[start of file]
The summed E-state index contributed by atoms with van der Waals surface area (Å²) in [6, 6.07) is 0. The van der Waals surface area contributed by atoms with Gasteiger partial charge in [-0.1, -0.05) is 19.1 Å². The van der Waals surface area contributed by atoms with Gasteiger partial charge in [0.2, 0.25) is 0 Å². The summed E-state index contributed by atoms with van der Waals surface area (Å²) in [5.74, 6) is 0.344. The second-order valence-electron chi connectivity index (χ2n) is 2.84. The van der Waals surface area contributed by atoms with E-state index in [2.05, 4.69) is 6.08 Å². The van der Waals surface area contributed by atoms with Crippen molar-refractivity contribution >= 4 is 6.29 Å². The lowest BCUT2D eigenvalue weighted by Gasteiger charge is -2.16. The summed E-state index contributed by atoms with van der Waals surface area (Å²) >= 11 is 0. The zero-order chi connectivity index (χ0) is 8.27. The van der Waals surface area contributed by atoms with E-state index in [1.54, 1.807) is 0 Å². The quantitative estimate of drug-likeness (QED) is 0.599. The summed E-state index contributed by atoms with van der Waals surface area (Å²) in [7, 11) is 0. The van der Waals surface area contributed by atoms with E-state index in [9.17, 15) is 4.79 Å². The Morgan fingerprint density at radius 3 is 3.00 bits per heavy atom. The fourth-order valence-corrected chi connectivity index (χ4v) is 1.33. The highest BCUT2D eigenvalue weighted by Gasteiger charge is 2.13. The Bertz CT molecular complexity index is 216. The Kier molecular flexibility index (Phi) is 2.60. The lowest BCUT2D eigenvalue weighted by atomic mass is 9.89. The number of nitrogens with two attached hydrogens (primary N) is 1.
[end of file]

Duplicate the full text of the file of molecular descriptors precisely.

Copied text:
The summed E-state index contributed by atoms with van der Waals surface area (Å²) in [6, 6.07) is 0. The van der Waals surface area contributed by atoms with Gasteiger partial charge in [-0.1, -0.05) is 19.1 Å². The van der Waals surface area contributed by atoms with Gasteiger partial charge in [0.2, 0.25) is 0 Å². The summed E-state index contributed by atoms with van der Waals surface area (Å²) in [5.74, 6) is 0.344. The second-order valence-electron chi connectivity index (χ2n) is 2.84. The van der Waals surface area contributed by atoms with E-state index in [2.05, 4.69) is 6.08 Å². The van der Waals surface area contributed by atoms with Crippen molar-refractivity contribution >= 4 is 6.29 Å². The lowest BCUT2D eigenvalue weighted by Gasteiger charge is -2.16. The summed E-state index contributed by atoms with van der Waals surface area (Å²) >= 11 is 0. The zero-order chi connectivity index (χ0) is 8.27. The van der Waals surface area contributed by atoms with E-state index in [1.54, 1.807) is 0 Å². The quantitative estimate of drug-likeness (QED) is 0.599. The summed E-state index contributed by atoms with van der Waals surface area (Å²) in [7, 11) is 0. The van der Waals surface area contributed by atoms with E-state index in [9.17, 15) is 4.79 Å². The Morgan fingerprint density at radius 3 is 3.00 bits per heavy atom. The fourth-order valence-corrected chi connectivity index (χ4v) is 1.33. The highest BCUT2D eigenvalue weighted by Gasteiger charge is 2.13. The Bertz CT molecular complexity index is 216. The Kier molecular flexibility index (Phi) is 2.60. The lowest BCUT2D eigenvalue weighted by atomic mass is 9.89. The number of nitrogens with two attached hydrogens (primary N) is 1.